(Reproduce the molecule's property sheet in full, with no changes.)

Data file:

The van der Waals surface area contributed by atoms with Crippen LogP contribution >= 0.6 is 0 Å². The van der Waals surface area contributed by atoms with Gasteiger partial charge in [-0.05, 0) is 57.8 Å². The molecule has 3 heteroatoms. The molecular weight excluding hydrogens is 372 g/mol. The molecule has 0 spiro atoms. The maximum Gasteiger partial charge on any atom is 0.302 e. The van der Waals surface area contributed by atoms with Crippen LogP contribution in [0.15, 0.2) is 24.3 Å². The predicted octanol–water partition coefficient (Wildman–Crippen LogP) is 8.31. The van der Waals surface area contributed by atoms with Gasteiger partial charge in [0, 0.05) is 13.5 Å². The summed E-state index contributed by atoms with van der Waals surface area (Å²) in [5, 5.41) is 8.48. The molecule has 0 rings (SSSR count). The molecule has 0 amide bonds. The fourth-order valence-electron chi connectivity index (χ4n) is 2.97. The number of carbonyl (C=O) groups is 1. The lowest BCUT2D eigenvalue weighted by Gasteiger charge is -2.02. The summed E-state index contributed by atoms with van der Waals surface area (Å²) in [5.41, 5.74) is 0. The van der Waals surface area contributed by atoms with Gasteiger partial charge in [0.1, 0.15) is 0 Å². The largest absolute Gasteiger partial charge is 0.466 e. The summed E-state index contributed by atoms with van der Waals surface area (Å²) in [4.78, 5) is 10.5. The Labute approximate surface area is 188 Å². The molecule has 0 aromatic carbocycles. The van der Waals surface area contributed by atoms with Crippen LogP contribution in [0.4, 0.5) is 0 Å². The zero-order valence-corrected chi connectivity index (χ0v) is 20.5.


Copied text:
The van der Waals surface area contributed by atoms with Crippen LogP contribution >= 0.6 is 0 Å². The van der Waals surface area contributed by atoms with Gasteiger partial charge in [-0.05, 0) is 57.8 Å². The molecule has 3 heteroatoms. The molecular weight excluding hydrogens is 372 g/mol. The molecule has 0 spiro atoms. The maximum Gasteiger partial charge on any atom is 0.302 e. The van der Waals surface area contributed by atoms with Crippen LogP contribution in [0.15, 0.2) is 24.3 Å². The predicted octanol–water partition coefficient (Wildman–Crippen LogP) is 8.31. The van der Waals surface area contributed by atoms with Gasteiger partial charge in [0, 0.05) is 13.5 Å². The summed E-state index contributed by atoms with van der Waals surface area (Å²) in [5, 5.41) is 8.48. The molecule has 0 rings (SSSR count). The molecule has 0 amide bonds. The fourth-order valence-electron chi connectivity index (χ4n) is 2.97. The number of carbonyl (C=O) groups is 1. The lowest BCUT2D eigenvalue weighted by Gasteiger charge is -2.02. The summed E-state index contributed by atoms with van der Waals surface area (Å²) in [5.41, 5.74) is 0. The van der Waals surface area contributed by atoms with Gasteiger partial charge in [0.1, 0.15) is 0 Å². The largest absolute Gasteiger partial charge is 0.466 e. The summed E-state index contributed by atoms with van der Waals surface area (Å²) in [4.78, 5) is 10.5. The Labute approximate surface area is 188 Å². The molecule has 0 aromatic carbocycles. The van der Waals surface area contributed by atoms with Crippen LogP contribution in [0.4, 0.5) is 0 Å². The zero-order valence-corrected chi connectivity index (χ0v) is 20.5.